(i) Movable opaque: Roller blind curtains, awnings etc. reduce solar gains but impede air movement and block the view.
(ii) Louvres: They are adjustable or can be fixed. To a certain extent impede air movement and provide shade to the building from the solar radiation.
(iii) Fixed: Overhangs of Chajjas provide protection to the wall and openings against sun and rain.
Figure 4: Various shapes of building shading devices.
Building roof shading
Shading of the building roof is an economical and efficient method of reducing heat gain. Roofs can be shaded by providing roof cover of canvas or earthen pots. Shading provided by external means should not interfere with heat loss during night-time cooling of the concrete building. Sometimes, cover made up of thin metal sheet can protect it from the direct sun radiation. Limitation of this technique is that it does not permit liberation of heat to the sky during the night-time to lose the collected heat during the day time. A cover of deciduous plants and creepers is a better alternative against the day light heating as shown in Fig. 5. Evaporation from the leaf surfaces brings down the average temperature of the roof to a level than that of the surrounding air temperature. At night, it is even lower than the open sky temperature .
The effect of thermal insulation is to lower the solar heat gain during summer or internal heat loss during cold winter. The better quality insulation in a building exterior envelope, the less heat transferred into or out of the building due to temperature difference between the interior and exterior. The thermal insulation also lowers the interior mean radiant temperature (MRT) by isolating the interior surfaces from the direct effect of the exterior extreme hot or cold environmental conditions or any seasonal changes, and also lowers draughts produced by temperature deviations among the walls and air. Insulation is of great value when a building requires mechanical heating or cooling and helps to lower the space-conditioning loads. Location of insulation and its optimum thickness are very important factors to consider before its application. In hot climates, insulation is placed on the outer face (facing exterior) of the wall or roof so that thermal mass of the wall is weakly coupled with the external source and strongly coupled with the interior. Use of 38 mm thick expanded polystyrene insulation on walls and vermiculite concrete insulation on the roof has brought down space-conditioning loads of the building by approximately 75% lower. Air cavities within walls or an attic space in the roof ceiling combination reduce the solar heat gain factor, thereby substantially reducing space-conditioning loads to control by HVAC. The performance improves further if the void is ventilated. Heat is transmitted through the air cavity mainly by convection or radiation.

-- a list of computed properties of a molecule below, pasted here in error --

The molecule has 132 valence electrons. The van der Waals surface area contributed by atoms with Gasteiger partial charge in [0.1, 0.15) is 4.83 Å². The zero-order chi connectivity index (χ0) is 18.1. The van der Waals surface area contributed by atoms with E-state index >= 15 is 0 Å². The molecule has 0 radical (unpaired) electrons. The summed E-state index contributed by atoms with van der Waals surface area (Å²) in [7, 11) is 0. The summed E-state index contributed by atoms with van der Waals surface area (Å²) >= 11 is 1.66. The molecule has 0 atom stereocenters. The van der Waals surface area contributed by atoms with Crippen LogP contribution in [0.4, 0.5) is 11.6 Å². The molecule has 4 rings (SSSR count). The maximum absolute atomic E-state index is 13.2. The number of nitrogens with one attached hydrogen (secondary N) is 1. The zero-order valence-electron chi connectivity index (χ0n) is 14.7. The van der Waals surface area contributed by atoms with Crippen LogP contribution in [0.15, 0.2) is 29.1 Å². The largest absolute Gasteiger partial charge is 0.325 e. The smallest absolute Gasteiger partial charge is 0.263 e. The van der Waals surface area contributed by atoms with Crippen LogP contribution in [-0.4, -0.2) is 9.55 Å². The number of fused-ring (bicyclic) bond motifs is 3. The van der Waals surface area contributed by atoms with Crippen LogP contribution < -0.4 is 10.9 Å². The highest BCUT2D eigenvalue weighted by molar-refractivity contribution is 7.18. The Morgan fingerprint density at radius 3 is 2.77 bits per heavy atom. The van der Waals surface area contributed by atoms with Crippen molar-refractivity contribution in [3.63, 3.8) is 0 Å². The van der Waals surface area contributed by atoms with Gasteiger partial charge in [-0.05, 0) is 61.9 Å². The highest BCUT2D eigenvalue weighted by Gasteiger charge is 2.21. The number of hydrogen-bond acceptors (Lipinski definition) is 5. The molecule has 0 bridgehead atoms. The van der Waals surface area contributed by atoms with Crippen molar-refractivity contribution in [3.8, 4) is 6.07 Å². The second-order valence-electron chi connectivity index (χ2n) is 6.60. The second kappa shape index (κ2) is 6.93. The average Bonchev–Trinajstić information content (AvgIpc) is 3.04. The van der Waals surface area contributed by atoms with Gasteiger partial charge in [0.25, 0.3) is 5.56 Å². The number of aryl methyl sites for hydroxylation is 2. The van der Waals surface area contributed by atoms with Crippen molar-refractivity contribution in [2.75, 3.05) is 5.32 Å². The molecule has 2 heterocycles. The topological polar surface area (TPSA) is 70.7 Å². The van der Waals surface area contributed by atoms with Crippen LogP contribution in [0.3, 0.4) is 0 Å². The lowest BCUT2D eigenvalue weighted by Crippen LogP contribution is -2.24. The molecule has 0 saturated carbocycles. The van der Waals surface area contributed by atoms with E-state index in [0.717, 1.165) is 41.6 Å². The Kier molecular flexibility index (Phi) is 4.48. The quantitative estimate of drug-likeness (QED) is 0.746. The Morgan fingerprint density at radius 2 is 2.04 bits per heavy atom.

Figure 5: Roof shading by plant covering.
Roof surface evaporation cooling
Solar direct radiation incident on the roof results in overheating of rooms below them. The heat on roof surface can be lowered by spraying water on water retentive material as shown in Figure. 6 .
Figure 6: Evaporative cooling of roof top.
A solar chimney works as natural draft apparatus that makes the use of direct solar radiation to move air upward and convert the solar energy into kinetic energy of air as shown in Figure. 7. By this method the hot air is moved out quickly from the building interior. A solar chimney is a modern device that induces natural ventilation by the thermal-buoyancy effect. The structure of the chimney absorbs solar energy during the day, thereby heating the enclosed air within and causing it to move in the upward direction in the chimney. Thus, air is drawn from the building into an open near the bottom of the chimney. The air exhausted from the house, through the chimney, is replaced by ambient air. However, if the latter is warmer than the air inside the house, as it usually is during the day in hot climatic conditions, the continued use of the solar chimney will then begin to heat the structure of the building previously cooled overnighted solar chimney is used to exhaust hot air from the building at a faster rate, thus ameliorating the cooling potential of incoming air from other openings in the buildings. Thus, solar chimneys having a relatively economical in the construction and design, can move air without the need for the expenditure of conventional forms of high energy available from fossil fuels, and can help achieve better thermal comfort by cooling the building structure at night. They can also ameliorate the thermal comfort of the inhabitants during the day if they are integrated with conventionally use evaporative-cooling .
Figure 7: Construction and working of solar chimney.
In a wind tower, the hot outdoor air enters the tower through the openings provided in the tower, gets cooled, and thus becomes heavier and sinks down. The inlet and outlet of rooms induce cool air movement. When an inlet is provided to the rooms with an outlet on the other side, there is a draft of cool air. It mainly consists of a chimney, with one end in the basement or lower floor and the other on the roof. The top part is divided into several vertical air spaces ending in the openings in the sides of the tower. In the presence of wind, air is cooled more effectively and flows faster down the tower and into the living area. The system works effectively in hot and dry climates where diurnal variations are high. Figure. 8 shows the section and detail of a wind tower .